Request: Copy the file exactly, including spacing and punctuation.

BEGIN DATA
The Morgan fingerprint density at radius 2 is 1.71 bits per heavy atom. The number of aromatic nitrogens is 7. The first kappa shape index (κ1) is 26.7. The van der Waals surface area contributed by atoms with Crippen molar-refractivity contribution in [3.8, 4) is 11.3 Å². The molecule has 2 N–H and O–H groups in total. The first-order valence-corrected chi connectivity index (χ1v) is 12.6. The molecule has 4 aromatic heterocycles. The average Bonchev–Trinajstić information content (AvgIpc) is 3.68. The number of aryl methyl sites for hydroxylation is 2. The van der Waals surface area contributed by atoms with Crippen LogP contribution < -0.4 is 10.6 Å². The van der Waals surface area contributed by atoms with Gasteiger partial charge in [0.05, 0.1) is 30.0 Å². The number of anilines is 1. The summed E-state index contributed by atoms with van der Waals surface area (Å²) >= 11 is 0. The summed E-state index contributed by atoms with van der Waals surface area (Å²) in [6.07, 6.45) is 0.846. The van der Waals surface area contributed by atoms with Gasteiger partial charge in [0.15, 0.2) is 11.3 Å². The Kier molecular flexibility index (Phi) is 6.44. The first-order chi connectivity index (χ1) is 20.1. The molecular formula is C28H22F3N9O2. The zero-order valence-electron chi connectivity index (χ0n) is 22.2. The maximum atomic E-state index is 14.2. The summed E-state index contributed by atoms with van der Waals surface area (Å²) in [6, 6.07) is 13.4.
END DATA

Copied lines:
The Morgan fingerprint density at radius 2 is 1.71 bits per heavy atom. The number of aromatic nitrogens is 7. The first kappa shape index (κ1) is 26.7. The van der Waals surface area contributed by atoms with Crippen molar-refractivity contribution in [3.8, 4) is 11.3 Å². The molecule has 2 N–H and O–H groups in total. The first-order valence-corrected chi connectivity index (χ1v) is 12.6. The molecule has 4 aromatic heterocycles. The average Bonchev–Trinajstić information content (AvgIpc) is 3.68. The number of aryl methyl sites for hydroxylation is 2. The van der Waals surface area contributed by atoms with Crippen LogP contribution < -0.4 is 10.6 Å². The van der Waals surface area contributed by atoms with Gasteiger partial charge in [0.05, 0.1) is 30.0 Å². The number of anilines is 1. The summed E-state index contributed by atoms with van der Waals surface area (Å²) >= 11 is 0. The summed E-state index contributed by atoms with van der Waals surface area (Å²) in [6.07, 6.45) is 0.846. The van der Waals surface area contributed by atoms with Gasteiger partial charge in [0.15, 0.2) is 11.3 Å². The Kier molecular flexibility index (Phi) is 6.44. The first-order chi connectivity index (χ1) is 20.1. The molecular formula is C28H22F3N9O2. The zero-order valence-electron chi connectivity index (χ0n) is 22.2. The maximum atomic E-state index is 14.2. The summed E-state index contributed by atoms with van der Waals surface area (Å²) in [6, 6.07) is 13.4.